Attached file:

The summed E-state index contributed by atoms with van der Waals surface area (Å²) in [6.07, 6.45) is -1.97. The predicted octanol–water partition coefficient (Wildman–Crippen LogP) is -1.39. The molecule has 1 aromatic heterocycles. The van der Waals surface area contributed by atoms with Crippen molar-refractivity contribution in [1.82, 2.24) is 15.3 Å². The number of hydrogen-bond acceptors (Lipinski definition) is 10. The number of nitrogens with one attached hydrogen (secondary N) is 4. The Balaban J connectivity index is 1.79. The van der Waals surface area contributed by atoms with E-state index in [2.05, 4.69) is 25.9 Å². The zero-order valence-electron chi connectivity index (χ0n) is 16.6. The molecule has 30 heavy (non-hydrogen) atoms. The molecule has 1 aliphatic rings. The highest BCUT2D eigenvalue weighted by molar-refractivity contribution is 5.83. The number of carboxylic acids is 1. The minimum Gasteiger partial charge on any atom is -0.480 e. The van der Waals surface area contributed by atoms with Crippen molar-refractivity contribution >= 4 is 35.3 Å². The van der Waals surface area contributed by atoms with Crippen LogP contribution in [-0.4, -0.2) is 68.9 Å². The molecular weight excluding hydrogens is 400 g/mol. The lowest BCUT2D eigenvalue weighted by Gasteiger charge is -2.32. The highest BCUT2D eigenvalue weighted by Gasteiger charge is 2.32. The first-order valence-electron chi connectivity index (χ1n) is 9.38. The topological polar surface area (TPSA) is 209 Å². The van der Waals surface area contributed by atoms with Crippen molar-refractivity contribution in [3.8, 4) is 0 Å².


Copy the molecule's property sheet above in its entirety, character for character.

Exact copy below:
The summed E-state index contributed by atoms with van der Waals surface area (Å²) in [6.07, 6.45) is -1.97. The predicted octanol–water partition coefficient (Wildman–Crippen LogP) is -1.39. The molecule has 1 aromatic heterocycles. The van der Waals surface area contributed by atoms with Crippen molar-refractivity contribution in [1.82, 2.24) is 15.3 Å². The number of hydrogen-bond acceptors (Lipinski definition) is 10. The number of nitrogens with one attached hydrogen (secondary N) is 4. The Balaban J connectivity index is 1.79. The van der Waals surface area contributed by atoms with E-state index in [2.05, 4.69) is 25.9 Å². The zero-order valence-electron chi connectivity index (χ0n) is 16.6. The molecule has 30 heavy (non-hydrogen) atoms. The molecule has 1 aliphatic rings. The highest BCUT2D eigenvalue weighted by molar-refractivity contribution is 5.83. The number of carboxylic acids is 1. The minimum Gasteiger partial charge on any atom is -0.480 e. The van der Waals surface area contributed by atoms with Crippen molar-refractivity contribution >= 4 is 35.3 Å². The van der Waals surface area contributed by atoms with Crippen LogP contribution in [-0.4, -0.2) is 68.9 Å². The molecular weight excluding hydrogens is 400 g/mol. The lowest BCUT2D eigenvalue weighted by Gasteiger charge is -2.32. The highest BCUT2D eigenvalue weighted by Gasteiger charge is 2.32. The first-order valence-electron chi connectivity index (χ1n) is 9.38. The topological polar surface area (TPSA) is 209 Å². The van der Waals surface area contributed by atoms with Crippen molar-refractivity contribution in [3.8, 4) is 0 Å².